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Trump and France's Macron seek new measures on Iran as deadline looms

By Steve Holland, Marine Pennetier and Jeff Mason

WASHINGTON (Reuters) - U.S. President Donald Trump and French President Emmanuel Macron pledged on Tuesday to seek stronger measures to contain Iran, but Trump refrained from committing to staying in a 2015 nuclear deal and threatened Tehran with retaliation if it restarted its nuclear program.

At a news conference with Macron, the U.S. president kept up his blistering rhetoric against the nuclear accord between Iran and world powers that he says does not address Tehran's rising influence in the Middle East or its ballistic missile program.

He called it insane, terrible and ridiculous.

"This is a deal with decayed foundations," Trump said. "It's a bad deal. It's falling down."

With a May 12 deadline looming for Trump to decide on restoring U.S. economic sanctions on Tehran, Macron said he spoke to Trump about a "new deal" in which the United States and Europe would tackle the outstanding concerns about Iran beyond its nuclear program.

Macron is using a three-day state visit to the United States as a high-stakes bid to salvage the Iran nuclear deal, which many in the West see as the best hope of preventing Iran from getting a nuclear bomb and heading off a nuclear arms race in the Middle East.

Under Macron's proposal, the United States and Europe would agree to block any Iranian nuclear activity until 2025 and beyond, address Iran's ballistic missile program and generate conditions for a political solution to contain Iran in Yemen, Syria, Iraq and Lebanon.

It was unclear whether Macron made substantial progress in his efforts to prevent Trump from pulling out of the 2015 deal, and Trump stressed there would be repercussions should Iran restart its nuclear program.

"If Iran threatens us in any way, they will pay a price like few countries have ever paid," Trump said.

But Trump said: "We will have a great shot at doing a much bigger, 'maybe deal, maybe not' deal." The French believe progress had been made.

"What was important and new this morning was that President Trump was OK with putting on the table, with France, the idea of a new agreement that should be proposed to, and worked on with, the Iranians," a French official said.

It was unclear what that would mean for the fate of the 2015 accord and whether the other countries that signed it, such as China and Russia, would agree to new measures against Iran.

German Chancellor Angela Merkel was expected to also make a case for the accord during a lower-key visit to the White House on Friday.

A source familiar with the internal debate at the White House said one option under discussion was giving Europe more time to toughen the terms of the current Iran deal.

Iran has said it will ramp up its nuclear program if the deal collapses and a senior Iranian official said Tehran might quit a treaty designed to stop the spread of nuclear weapons if Trump scrapped the agreement.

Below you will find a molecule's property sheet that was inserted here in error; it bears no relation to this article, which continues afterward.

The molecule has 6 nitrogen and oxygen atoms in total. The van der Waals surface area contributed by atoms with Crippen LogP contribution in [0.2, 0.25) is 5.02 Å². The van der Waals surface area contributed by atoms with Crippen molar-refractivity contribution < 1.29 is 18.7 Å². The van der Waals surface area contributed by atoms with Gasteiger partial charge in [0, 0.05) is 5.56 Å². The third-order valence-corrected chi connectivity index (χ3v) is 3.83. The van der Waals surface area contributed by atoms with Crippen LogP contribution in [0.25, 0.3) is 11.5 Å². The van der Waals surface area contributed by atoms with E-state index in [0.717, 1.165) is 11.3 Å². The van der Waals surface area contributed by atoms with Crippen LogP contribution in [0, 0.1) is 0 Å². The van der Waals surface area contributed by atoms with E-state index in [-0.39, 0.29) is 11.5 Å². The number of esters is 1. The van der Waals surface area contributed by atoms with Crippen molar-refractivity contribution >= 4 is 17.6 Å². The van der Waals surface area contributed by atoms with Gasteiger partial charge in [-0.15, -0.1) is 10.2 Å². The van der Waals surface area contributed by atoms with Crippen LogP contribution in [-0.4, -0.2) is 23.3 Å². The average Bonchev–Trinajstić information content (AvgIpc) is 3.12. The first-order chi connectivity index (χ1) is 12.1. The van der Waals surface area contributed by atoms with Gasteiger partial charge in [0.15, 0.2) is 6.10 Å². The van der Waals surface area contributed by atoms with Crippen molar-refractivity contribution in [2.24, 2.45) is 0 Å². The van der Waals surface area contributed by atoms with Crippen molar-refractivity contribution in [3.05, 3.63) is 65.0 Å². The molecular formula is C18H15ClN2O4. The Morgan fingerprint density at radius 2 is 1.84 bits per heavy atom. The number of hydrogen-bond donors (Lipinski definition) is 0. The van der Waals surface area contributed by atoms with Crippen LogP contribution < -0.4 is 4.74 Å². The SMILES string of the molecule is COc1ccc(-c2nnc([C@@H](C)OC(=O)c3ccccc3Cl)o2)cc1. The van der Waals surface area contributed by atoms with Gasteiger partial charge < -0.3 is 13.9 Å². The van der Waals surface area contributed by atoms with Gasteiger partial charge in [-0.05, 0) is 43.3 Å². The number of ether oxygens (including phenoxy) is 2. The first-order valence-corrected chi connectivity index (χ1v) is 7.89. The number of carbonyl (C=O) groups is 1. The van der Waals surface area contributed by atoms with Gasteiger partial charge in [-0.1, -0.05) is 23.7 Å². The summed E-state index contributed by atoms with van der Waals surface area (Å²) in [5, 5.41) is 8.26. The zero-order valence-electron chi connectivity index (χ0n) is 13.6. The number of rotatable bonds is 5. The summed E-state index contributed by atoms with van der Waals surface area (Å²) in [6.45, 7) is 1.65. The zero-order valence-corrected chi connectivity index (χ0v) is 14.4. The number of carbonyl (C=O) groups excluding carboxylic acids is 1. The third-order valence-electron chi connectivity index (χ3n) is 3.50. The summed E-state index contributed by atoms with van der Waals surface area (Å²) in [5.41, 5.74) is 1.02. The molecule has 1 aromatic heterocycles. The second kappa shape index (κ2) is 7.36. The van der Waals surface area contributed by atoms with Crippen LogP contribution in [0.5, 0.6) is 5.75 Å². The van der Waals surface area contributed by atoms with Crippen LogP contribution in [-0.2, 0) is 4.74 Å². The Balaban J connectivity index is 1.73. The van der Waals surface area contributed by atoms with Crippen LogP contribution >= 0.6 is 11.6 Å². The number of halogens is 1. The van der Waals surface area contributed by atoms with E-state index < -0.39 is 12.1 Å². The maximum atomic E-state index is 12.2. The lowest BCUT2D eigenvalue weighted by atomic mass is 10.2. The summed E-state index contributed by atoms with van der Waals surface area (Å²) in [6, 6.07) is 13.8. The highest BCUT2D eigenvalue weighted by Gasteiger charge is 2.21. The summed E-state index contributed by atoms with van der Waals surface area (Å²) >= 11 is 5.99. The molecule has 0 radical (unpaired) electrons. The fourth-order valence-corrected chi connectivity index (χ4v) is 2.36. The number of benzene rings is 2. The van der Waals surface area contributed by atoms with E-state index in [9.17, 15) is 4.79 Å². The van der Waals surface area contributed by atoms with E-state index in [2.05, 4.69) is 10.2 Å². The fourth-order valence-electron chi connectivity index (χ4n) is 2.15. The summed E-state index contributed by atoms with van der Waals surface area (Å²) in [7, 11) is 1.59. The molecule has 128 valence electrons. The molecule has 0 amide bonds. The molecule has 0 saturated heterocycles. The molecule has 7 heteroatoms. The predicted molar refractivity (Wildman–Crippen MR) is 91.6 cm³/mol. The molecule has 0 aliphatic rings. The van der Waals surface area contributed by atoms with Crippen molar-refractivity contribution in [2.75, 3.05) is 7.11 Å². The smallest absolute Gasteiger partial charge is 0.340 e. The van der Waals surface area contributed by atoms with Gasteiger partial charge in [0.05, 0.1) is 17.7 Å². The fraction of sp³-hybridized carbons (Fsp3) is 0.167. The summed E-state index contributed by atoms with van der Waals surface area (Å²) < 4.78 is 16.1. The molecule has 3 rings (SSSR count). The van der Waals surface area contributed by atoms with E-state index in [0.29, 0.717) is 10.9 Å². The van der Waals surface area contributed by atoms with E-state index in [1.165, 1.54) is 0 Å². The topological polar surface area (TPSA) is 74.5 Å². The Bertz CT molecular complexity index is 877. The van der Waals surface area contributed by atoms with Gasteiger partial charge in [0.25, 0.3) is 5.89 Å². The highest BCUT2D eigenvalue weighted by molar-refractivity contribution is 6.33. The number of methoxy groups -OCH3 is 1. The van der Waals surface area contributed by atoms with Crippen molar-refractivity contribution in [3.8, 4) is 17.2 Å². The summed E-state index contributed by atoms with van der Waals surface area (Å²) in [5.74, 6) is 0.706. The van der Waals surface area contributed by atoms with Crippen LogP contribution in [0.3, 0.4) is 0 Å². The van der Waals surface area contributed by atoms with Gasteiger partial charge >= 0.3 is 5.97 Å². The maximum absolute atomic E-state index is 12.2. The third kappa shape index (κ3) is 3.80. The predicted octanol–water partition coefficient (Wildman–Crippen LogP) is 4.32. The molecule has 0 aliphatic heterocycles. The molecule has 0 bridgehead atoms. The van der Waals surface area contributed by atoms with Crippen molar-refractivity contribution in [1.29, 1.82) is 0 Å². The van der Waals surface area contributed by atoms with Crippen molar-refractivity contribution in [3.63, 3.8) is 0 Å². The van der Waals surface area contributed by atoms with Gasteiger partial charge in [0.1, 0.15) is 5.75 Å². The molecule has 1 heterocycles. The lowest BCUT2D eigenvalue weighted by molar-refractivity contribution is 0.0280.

BACKSLAPPING

Trump and Macron have developed a strong relationship at a time when many European leaders have kept a certain distance from Trump.

"On both sides of the ocean some two years ago, very few would have bet on us being here together today," Macron told Trump in a toast at a glittering state dinner, Trump's first since he took office in January 2017.

"I got to know you. You got to know me. We both know that none of us easily changes his mind," Macron said with a smile.

Trump, 71, and Macron, 40, were remarkably chummy through the day, repeatedly shaking and grabbing each other's hands, exchanging kisses on the cheek and slapping each other's backs.

At one point in the Oval Office, Trump brushed what he said was dandruff from Macron's jacket, saying: "We have to make him perfect - he is perfect."

Macron hopes to leverage their friendship into progress on not only Iran but exempting Europe from steel tariffs, and protecting the 2016 Paris climate accord.

Their talks also covered the U.S. presence in Syria weeks after the United States, France and Britain launched air strikes in retaliation for a chemical weapons attack blamed on Syrian President Bashar al-Assad.

Trump wants to withdraw U.S. forces from Syria, believing Islamic State militants are largely defeated, but Macron and other allies argue they should stay to ensure militants do not resurface and to block Iran from strengthening its foothold.

Trump made clear troops would not be withdrawn imminently.

"We want to come home. We'll be coming home. But we want to leave a strong and lasting footprint," Trump said.

The two leaders also discussed European calls for exemptions from Trump's plan for 25 percent tariffs on steel imports.

BUSINESS AND STYLE

Later on Tuesday, Trump hosted Macron at a formal candlelit dinner featuring spring lamb and New Orleans-style jambalaya before a performance by the Washington National Opera.

More than 1,200 fragrant branches of cherry blossom filled the hall.

First lady Melania Trump drew attention with a wide-brimmed white hat worn to welcome the Macrons. At the state dinner, she wore a black Chantilly lace Chanel haute couture gown, while Brigitte Macron wore Louis Vuitton.

Chief executives in the room included Tim Cook of Apple, Marillyn Hewson of Lockheed Martin, Fred Smith of FedEx and Ginni Rometty of IBM.

Media mogul Rupert Murdoch attended, as did private equity executives Henry Kravis of KKR, David Rubenstein, co-founder of Carlyle Group, and Blackstone Group’s Stephen Schwarzman.

(Writing by Steve Holland; Additional reporting by Roberta Rampton, Doina Chiacu, Makini Brice and Lesley Wroughton; Editing by Alistair Bell and Peter Cooney)